Minister Logar on the role of transatlantic leadership in tackling security, economic and other global challenges
Today, Minister of Foreign Affairs Anže Logar joined his Swedish and Lithuanian counterparts to participate in a virtual ministerial panel on the future of transatlantic relations, held at the beginning of a two-day International Conference Road to Warsaw Security Forum. The foreign ministers discussed the future of relations between Europe and the United States of America and the role of transatlantic leadership in tackling security, economic and other global challenges.
Along with Minister Logar, the ministerial conversation entitled “The Future of the Transatlantic Alliance – New Opportunities for Europe and the United States” featured Ann Linde, Minister of Foreign Affairs of Sweden, and Linas Linkevičius, Minister of Foreign Affairs of Lithuania. Moderated by Katarzyna Pisarska, Program Director of the Warsaw Security Forum, the panel focused on transatlantic cooperation in the wake of the recent election and the key challenges on both sides of the Atlantic. The participants agreed that the United States represents a historical transatlantic partner and ally for Europe.
Touching on the transatlantic dialogue, Minister Logar pointed out that the last EU-US summit was held in 2014, so, he believes, it was high time one was organised in 2021. He also advocated for concluding an EU-US free-trade agreement as soon as feasible. Minister Logar stated that the US turn away from Europe had left an empty space for other global players that might not share the same democratic values. This means that both sides of the Atlantic have plenty of work ahead during which no one should succumb to prejudice or unreasonable expectations. The EU should fulfil the ambitious plans on transatlantic cooperation set out by the European Commission. Minister Logar added that a strong transatlantic bond has become all the more relevant in the face of increased cooperation in the Indian-Pacific region.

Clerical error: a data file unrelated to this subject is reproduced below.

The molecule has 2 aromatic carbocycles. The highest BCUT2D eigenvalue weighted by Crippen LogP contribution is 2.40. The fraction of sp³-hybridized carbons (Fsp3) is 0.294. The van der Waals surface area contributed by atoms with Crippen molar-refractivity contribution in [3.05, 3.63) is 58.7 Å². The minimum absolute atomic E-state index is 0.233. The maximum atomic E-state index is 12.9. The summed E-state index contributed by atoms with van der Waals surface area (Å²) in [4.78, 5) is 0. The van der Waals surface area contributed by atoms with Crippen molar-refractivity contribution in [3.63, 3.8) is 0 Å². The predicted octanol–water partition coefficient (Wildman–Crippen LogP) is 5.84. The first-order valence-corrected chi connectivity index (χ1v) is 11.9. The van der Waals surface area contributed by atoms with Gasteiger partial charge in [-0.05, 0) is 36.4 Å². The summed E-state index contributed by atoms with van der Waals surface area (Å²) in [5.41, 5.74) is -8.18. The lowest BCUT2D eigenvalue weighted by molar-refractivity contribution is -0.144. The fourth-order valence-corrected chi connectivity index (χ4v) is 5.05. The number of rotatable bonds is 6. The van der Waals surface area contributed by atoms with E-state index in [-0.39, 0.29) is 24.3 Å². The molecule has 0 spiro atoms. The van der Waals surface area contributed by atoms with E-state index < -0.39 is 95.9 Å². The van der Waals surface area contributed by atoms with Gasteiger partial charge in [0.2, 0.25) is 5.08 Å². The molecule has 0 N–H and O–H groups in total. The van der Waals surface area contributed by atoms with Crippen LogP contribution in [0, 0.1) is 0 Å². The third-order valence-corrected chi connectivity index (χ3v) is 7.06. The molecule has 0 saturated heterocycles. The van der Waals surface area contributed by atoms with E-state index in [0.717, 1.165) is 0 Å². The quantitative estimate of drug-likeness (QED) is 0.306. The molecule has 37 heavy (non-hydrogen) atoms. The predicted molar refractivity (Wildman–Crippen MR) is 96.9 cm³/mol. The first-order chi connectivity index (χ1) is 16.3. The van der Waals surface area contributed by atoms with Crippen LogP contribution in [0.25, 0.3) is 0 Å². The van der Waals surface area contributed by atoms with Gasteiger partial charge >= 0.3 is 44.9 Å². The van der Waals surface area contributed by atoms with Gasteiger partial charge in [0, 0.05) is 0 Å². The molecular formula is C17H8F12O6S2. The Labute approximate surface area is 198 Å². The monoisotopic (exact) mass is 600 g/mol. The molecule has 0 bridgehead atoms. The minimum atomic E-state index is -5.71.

The participating ministers also touched on the growing role of China, the Nagorno-Karabakh conflict, the Three Seas Initiative and emerging threats.
The two-day conference, held today and tomorrow, brought together more than 200 participants from Europe and the United States. The packed agenda includes panel discussions on topical issues related to European and Euro-Atlantic security, focusing on transatlantic cooperation, NATO, and the notion of European strategic autonomy, as well as the situation in the Western Balkans, the Eastern Partnership, the nexus between security and climate change, and the relations between Russia and China.